I left my house the next morning without looking in the mirror; and for a 10:30 appointment I ran out the door at 10:28.   I had neither a stomachache nor a dry mouth.  I wondered if one day I would reflect back on this wonderfully carefree behavior of mine and long for the nonchalance I once felt, the not caring how I looked, the not caring if I was a few minutes late, the not caring.  How long, I wondered, before I started turning this new therapist into one – or both – of my parents?  How long before I started doing whatever I had to do to earn her love, approval, affection, admiration?

“It sounds like you feel there was a cheat,” Dr. S said to me after I told her the most relevant bits of my story.

“Yes,” I said. I did feel cheated.  I also, unsurprisingly, felt like a cheater.

“Your analysis in New York was cut short because of your husband’s wish to move here,” Dr. S said, “and now your time with Ronit is being cut short because of her move to Tel Aviv.”

“Yes,” I said. “She says we can work on separation, which makes me feel childish for not wanting to separate.  She says I can come to Tel Aviv, but how realistic is that? I wouldn’t be able to get there more than once a week.  What if I want more?  What if I want someone local, who doesn’t have to cancel a session because of snow on the Jerusalem-Tel Aviv highway?  Do I have the right to want more?”

She made a gesture as if to say, Of course you have the right.   “And you also have a choice,” she said.

“But maybe I don’t even need therapy anymore,” I said.  “Or if I do, perhaps only to help me get over this therapy.  When I first went to Ronit, I was looking for advice about a parenting issue.  I thought I’d be in and out of there after one session.  Two years later, I’m still there and I’m angry that her time in Jerusalem is coming to an end.”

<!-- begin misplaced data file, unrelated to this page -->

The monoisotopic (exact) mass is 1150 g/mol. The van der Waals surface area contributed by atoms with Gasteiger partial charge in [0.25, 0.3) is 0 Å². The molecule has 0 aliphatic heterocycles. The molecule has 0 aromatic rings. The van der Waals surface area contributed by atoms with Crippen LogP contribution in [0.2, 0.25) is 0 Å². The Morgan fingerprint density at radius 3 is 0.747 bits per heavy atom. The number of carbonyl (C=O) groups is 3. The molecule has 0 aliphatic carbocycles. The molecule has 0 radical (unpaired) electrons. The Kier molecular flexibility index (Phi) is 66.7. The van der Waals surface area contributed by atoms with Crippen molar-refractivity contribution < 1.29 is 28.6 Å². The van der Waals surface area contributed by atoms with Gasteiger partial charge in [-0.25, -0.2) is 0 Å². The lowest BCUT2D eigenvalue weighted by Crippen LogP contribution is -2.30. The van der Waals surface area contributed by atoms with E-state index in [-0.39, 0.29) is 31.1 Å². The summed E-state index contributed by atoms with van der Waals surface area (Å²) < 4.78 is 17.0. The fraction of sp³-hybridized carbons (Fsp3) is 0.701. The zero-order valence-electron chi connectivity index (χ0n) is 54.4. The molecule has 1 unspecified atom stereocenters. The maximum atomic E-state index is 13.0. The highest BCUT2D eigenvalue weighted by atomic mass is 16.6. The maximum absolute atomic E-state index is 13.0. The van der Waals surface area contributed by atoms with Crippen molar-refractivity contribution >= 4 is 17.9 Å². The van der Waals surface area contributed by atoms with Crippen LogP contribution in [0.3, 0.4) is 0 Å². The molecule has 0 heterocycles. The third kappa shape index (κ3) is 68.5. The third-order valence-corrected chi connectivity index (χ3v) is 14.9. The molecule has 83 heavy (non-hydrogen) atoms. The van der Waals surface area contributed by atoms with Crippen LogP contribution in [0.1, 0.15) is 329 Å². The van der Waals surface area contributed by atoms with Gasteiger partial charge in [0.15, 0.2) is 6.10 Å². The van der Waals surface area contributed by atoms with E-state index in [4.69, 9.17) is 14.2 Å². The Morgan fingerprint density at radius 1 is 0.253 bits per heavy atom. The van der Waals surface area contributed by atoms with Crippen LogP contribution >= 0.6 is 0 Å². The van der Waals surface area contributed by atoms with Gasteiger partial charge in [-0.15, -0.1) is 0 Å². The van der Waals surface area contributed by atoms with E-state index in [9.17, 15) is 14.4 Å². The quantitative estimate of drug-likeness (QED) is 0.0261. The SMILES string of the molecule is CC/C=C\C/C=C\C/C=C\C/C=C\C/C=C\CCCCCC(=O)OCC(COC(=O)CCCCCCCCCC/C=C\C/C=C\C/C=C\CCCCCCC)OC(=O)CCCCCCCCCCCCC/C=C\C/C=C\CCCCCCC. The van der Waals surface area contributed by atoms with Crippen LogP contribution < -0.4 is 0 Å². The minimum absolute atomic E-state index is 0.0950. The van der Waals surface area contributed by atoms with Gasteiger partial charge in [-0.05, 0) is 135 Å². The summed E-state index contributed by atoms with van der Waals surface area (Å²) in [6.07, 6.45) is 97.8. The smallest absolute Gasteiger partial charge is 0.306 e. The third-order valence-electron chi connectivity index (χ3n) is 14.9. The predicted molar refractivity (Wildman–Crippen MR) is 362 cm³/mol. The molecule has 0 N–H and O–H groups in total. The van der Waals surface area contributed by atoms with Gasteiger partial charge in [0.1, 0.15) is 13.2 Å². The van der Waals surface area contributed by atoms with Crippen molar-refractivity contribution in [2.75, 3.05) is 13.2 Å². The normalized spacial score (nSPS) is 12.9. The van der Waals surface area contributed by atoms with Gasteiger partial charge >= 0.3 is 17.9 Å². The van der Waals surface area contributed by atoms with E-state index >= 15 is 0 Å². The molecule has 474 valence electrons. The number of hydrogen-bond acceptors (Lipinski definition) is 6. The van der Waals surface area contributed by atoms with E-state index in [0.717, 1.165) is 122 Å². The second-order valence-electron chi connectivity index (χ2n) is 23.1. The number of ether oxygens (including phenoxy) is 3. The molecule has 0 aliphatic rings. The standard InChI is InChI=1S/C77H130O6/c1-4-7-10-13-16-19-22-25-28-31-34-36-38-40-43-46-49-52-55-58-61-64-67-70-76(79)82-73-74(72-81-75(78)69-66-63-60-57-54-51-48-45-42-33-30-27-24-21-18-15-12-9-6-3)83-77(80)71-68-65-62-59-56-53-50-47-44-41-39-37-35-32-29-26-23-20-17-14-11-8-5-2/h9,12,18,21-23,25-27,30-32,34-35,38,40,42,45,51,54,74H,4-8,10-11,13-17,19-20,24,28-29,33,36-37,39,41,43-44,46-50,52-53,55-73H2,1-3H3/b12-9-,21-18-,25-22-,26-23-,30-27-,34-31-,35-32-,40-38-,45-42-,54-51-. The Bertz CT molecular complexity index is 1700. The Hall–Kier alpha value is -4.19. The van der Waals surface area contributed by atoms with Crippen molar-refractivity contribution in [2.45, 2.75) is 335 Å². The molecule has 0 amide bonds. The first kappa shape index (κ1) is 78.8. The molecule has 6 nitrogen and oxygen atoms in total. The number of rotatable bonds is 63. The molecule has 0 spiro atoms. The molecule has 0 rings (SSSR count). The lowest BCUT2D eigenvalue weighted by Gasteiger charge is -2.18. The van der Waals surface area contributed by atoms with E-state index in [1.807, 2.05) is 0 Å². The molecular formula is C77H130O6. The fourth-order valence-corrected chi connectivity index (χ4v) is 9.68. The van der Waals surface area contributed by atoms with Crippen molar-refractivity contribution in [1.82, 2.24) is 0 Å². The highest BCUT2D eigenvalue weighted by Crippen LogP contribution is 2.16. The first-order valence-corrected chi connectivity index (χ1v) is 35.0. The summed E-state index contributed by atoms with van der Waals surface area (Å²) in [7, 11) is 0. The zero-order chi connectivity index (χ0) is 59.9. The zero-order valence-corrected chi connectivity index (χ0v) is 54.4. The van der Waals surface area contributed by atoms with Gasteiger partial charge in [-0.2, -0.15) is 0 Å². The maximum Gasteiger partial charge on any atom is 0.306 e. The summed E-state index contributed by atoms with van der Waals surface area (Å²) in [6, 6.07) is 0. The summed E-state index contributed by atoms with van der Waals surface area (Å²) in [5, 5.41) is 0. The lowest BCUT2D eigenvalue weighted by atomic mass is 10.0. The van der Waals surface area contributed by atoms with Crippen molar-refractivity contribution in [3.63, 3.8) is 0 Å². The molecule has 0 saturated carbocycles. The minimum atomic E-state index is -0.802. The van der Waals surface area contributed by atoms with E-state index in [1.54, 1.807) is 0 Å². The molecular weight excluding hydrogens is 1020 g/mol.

“So you found out that you were there to talk about you,” Dr. S said.  “And that maybe you want to be there for a long time.”

“A friend of mine in New York says that some women shop, some women go to the gym, and some women go to therapy,” I said. “If therapy is being in conversation with someone, then why can’t I be in it my whole life?”

Dr. S didn’t tell me I couldn’t.

“I have an ethical responsibility to ask you,” she said. “Does Ronit know you’re here?”

“No,” I said, “but she knows I’ve been unhappy with her, and that I’ve made inquiries. I went to a psychology conference back in October; I think I might have been starting to look for a new therapist even then.  Indirectly, that’s how I got your name.”

“So this has been on your mind for a while.”

I nodded.   “I’ve told Ronit that maybe she and I aren’t a good fit, and her response was:  ‘Maybe we’re not, but we do good work together.'”

“Do you?”

“Yes,” I said and elaborated.  “My relationships are better. I’m working more.  I’m volunteering. I’m writing.  I wake up in the morning without a feeling of dread.  Actually, I’m happier about everything in my life than I was two years ago.  Except her.”  I looked at Dr. S then and said, “Does good work have to feel bad?”

At the end of the hour Dr. S told me she had an open slot for me if I so desired, but that I shouldn’t feel I had to leave Ronit, or that if I did, I had to pick her.  She said I could call her for another meeting if I wanted to.  And then she said that actually she would really like to hear from me either way, to let her know what happened.  I thought that was nice.

When I got home from the appointment, I felt calm and good, and I went about my usual tasks with a little bounce in my step:  editing an abstract for a client, defrosting a chicken for dinner, throwing in a load of laundry.

And then I opened my email, and I gasped.  There suddenly, after two days, was Ronit’s name.

“Thanks,” her message said.  “Got it.”


About the Author
Eve Horowitz is a freelance editor and writer living in Jerusalem. Her novel Plain Jane was published by Random House, New York, in 1992.